Richard J. Shaw, M.D.

Publication Details

  • Prosody and lexical accuracy in flat affect schizophrenia PSYCHIATRY RESEARCH Alpert, M., Rosenberg, S. D., Pouget, E. R., Shaw, R. J. 2000; 97 (2-3): 107-118


    To test the hypothesis that flat affect in schizophrenia involves a motor-expressive deficiency, but not an emotional deficiency, we compared the acoustic properties of speech that are used to express emotion with the emotional content of the words. DSM-III-R schizophrenic patients were divided into flat (N=20) and non-flat affect (N=26) groups on the basis of rating-scale scores. Twenty normal subjects also were included. Subjects were recorded on audio tape as they described a happy and a sad experience for about 10 min. The recordings were analyzed acoustically for fluency and for two types of prosody: inflection and emphasis. Words from transcriptions of the recordings were sorted by content analysis software into psychologically meaningful categories; we compared 'pleasure' and 'distress' word categories. Patients with flat affect spoke with less inflection, and were less fluent. However, they were similar to the other groups in the rate at which they used 'pleasure' words to describe happy experiences and 'distress' words to describe sad experiences. The behavioral deficiency in flat affect appears to be restricted to reduced activity in communicative motor channels. Other aspects of emotion processing seem intact.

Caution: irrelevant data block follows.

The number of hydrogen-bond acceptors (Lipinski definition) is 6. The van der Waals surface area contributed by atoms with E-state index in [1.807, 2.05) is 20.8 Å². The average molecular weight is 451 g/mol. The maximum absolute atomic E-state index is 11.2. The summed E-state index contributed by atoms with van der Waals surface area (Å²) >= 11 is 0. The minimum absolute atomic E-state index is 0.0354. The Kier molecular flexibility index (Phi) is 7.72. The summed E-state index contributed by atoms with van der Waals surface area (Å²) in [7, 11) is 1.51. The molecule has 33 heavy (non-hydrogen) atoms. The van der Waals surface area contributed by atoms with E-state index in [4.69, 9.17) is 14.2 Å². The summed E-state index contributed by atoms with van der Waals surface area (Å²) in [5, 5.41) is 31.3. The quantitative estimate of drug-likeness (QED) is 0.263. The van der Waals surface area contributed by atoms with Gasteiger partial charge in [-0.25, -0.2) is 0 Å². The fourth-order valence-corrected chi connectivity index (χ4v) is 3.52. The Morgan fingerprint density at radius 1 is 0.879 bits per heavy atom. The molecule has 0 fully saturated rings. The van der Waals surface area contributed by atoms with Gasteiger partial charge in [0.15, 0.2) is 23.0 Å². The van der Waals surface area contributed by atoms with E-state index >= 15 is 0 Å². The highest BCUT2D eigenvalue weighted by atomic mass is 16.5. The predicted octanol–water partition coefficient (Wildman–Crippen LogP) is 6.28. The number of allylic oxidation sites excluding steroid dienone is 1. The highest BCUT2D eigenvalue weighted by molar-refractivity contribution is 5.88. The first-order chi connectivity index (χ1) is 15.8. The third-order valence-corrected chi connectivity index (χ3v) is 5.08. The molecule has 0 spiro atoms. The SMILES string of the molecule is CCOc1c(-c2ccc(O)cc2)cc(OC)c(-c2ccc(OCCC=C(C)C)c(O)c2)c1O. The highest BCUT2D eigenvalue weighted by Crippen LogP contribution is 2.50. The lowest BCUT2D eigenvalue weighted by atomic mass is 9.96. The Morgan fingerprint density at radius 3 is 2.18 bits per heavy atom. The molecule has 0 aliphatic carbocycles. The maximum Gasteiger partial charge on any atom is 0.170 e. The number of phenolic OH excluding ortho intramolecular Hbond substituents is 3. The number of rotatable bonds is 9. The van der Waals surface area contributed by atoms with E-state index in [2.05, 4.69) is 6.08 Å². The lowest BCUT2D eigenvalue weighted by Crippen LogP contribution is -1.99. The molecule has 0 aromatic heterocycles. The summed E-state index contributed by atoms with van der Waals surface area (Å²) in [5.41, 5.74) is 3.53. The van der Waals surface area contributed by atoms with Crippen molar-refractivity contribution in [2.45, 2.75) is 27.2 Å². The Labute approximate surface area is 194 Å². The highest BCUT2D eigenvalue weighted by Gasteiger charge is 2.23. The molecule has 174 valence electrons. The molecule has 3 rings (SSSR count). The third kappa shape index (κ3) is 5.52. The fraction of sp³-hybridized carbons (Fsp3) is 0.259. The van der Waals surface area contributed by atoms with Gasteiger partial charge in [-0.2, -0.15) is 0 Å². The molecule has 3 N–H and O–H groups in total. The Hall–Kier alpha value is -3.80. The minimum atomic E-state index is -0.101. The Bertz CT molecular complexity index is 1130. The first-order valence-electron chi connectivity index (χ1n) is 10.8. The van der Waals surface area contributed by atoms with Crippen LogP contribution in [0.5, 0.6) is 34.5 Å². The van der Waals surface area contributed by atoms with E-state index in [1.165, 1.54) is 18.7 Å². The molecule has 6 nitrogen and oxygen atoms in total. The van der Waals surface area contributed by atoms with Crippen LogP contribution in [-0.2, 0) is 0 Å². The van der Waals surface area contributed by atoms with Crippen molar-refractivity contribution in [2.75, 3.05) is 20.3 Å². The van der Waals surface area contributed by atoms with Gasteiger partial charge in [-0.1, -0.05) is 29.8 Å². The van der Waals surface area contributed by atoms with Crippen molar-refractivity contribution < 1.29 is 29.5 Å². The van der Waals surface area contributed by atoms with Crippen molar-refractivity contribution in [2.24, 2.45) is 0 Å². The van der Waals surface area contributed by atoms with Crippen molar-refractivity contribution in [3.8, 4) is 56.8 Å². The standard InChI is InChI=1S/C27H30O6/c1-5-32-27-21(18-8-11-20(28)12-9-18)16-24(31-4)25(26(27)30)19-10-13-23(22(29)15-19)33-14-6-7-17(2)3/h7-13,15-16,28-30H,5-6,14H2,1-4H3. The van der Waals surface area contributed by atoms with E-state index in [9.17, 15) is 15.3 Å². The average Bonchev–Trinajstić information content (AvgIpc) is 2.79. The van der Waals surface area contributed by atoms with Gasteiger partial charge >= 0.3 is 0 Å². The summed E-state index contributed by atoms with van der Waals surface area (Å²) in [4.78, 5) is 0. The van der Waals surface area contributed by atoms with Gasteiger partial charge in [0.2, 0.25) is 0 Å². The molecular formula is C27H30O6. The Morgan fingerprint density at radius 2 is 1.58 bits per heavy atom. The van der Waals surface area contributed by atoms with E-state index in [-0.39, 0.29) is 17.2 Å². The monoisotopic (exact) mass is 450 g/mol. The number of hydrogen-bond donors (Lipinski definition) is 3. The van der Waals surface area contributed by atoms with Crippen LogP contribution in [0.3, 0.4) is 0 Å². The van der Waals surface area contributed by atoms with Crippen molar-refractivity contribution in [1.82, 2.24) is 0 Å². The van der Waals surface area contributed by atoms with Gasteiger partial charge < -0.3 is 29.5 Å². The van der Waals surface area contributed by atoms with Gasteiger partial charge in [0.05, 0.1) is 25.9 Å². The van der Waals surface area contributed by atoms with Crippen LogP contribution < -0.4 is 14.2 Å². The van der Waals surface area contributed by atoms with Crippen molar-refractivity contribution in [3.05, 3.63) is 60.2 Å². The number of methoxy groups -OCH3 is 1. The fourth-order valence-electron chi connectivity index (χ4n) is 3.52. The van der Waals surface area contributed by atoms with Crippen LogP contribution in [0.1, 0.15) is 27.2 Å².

View details for Web of Science ID 000166779600003

    View details for PubMedID 11166083

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